Our present ecosystem is led, not by book sales, but by information and content delivery. Our environmental evolution of information is still coming at a far greater pace then any biological evolution. Thirty years ago, we had no CD-ROM devices; ten years ago, no Kindles. Now, we wear computers on our wrists. 2009 may have felt like an asteroid, yet we are emerging from our past-selves into a more robust, adaptive species. As Darwin discovered with his finches, we are adaptations—evolving—but fundamentally, we remain finches.
As our own “Oracle of Delphi,” Michael Jon Jensen said in 2010, “…we face a future of constant adaptation to changes that are unpredictable, of uncertainty because the rules have changed, of a strange landscape without maps or landmarks.”2
There be dragons here.
So here is my bottom line: I refuse to acknowledge this as yet the umpteenth time university presses have been in crisis. It is in fact our own transmutation, for no longer does our worth depending entirely on sales nor does our value diminish if our sales do. Our value is much more than that bottom line—it is our unique skill set, our outreach, and our commitment to excellence that keeps us aligned with our institution’s missions. That change in direction, it seems, has been the hardest kernel to accept.
Our opening banquet speaker, Aaron A. Abeyta, reminded us “Language is what carries me forward and simultaneously into the past.”
This is the species of finch we embrace; our peer review is our glorious plumage.
But the dragons we face are real, so what to do we in these times of falling book sales, declining institutional support, and a cultural shift away from reading? What resources do we have beyond cash flow that we can manipulate, contemplate, and aggregate? What does our finch have that no other finch has?
We have innovation, collaboration, reciprocity, generosity, and creativity. Now, as my fabulous colleagues at Florida know, I am a Sci-Fi fan—in particular, the Star Trek franchise. I was mesmerized by the thought of a universe where knowledge was at the tip of a finger and that a mission could be nothing more than being intently curious. That there could be an entire race dedicated to knowledge and its pursuit. In short, I wanted to be a Vulcan when I grew up.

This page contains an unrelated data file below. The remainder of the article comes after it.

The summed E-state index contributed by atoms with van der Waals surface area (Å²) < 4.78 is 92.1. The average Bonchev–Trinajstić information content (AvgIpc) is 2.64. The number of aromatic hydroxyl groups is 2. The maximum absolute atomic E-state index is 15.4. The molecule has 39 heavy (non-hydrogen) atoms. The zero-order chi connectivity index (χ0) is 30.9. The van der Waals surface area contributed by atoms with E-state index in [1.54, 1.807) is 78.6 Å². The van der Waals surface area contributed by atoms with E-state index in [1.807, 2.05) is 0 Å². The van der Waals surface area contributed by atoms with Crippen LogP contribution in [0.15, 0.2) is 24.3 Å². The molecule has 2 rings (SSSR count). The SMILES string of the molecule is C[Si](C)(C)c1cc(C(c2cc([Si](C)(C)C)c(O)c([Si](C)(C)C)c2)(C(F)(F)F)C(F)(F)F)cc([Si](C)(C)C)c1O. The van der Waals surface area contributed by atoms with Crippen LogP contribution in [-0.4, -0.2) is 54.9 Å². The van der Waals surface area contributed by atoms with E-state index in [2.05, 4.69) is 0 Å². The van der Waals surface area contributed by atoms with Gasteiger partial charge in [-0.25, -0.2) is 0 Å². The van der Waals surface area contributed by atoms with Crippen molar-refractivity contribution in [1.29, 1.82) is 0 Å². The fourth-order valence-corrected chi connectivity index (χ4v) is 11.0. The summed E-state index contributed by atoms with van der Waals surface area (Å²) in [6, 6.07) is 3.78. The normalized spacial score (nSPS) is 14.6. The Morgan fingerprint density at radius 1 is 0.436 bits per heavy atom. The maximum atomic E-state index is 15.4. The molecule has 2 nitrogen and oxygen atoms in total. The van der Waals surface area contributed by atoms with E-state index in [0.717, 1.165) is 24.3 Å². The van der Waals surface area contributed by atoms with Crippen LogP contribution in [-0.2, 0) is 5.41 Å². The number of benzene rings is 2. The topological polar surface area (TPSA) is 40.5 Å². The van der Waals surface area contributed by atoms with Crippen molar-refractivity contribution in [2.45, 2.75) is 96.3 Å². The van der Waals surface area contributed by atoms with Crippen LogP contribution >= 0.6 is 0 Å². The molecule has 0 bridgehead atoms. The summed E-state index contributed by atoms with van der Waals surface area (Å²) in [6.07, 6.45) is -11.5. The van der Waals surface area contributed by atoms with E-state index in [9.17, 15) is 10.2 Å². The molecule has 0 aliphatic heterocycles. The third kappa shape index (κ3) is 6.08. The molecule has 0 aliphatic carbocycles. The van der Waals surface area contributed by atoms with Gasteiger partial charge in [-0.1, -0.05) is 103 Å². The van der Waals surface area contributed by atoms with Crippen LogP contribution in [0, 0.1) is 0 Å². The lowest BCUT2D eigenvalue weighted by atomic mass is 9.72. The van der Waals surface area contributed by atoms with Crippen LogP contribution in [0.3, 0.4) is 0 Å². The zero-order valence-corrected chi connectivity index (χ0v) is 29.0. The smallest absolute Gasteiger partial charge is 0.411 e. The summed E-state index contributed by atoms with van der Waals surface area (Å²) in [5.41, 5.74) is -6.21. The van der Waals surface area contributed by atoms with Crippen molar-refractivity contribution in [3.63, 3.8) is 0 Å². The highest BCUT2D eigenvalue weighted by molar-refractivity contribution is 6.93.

Within the Vulcan universe is the philosophy of IDIC—”Infinite Diversity in Infinite Combination.” To me, there is no better description of the scholarly press world. Infinite diversity does not exclude scalability but brings a variety to our gene pool. It’s the infinite combinations that we explore today. Our diversity is our adaptive coloring, our collaboration and generosity help us cope with our new environment, our reciprocity and creativity are the changing of our beaks.
When you think of a scholarly press in these terms, we are a rare finch in the university ecosystem. Each of us should challenge our administrators to find a more adaptive, innovative, mission-driven unit on the campus. Collaborating is what university presses do, adaptation is our strength and resilience.
Last year, Barbara Kline Pope challenged us all to “get stuff done.” Many presses took up that challenge and today we present eight versions of our finch, eight visions of what the university press of tomorrow will look like. Today’s session is all about our evolution, our adaptability, our formation of clarity of purpose, because, as Diane Von Furstenberg said, “You cannot fake clarity.”
So let me be clear: We are not in crisis, we are adapting.
LL Cool J said it best, “don’t call it a come back”—we have been here before, and we will be here again.
1 “Measuring Our Success,” Linked with permission from CHOICE, copyright by the American Library Association.
2 “University Presses in the Ecosystem of 2020,” Journal of Electronic Publishing, Fall 2010. http://dx.doi.org/10.3998/3336451.0013.209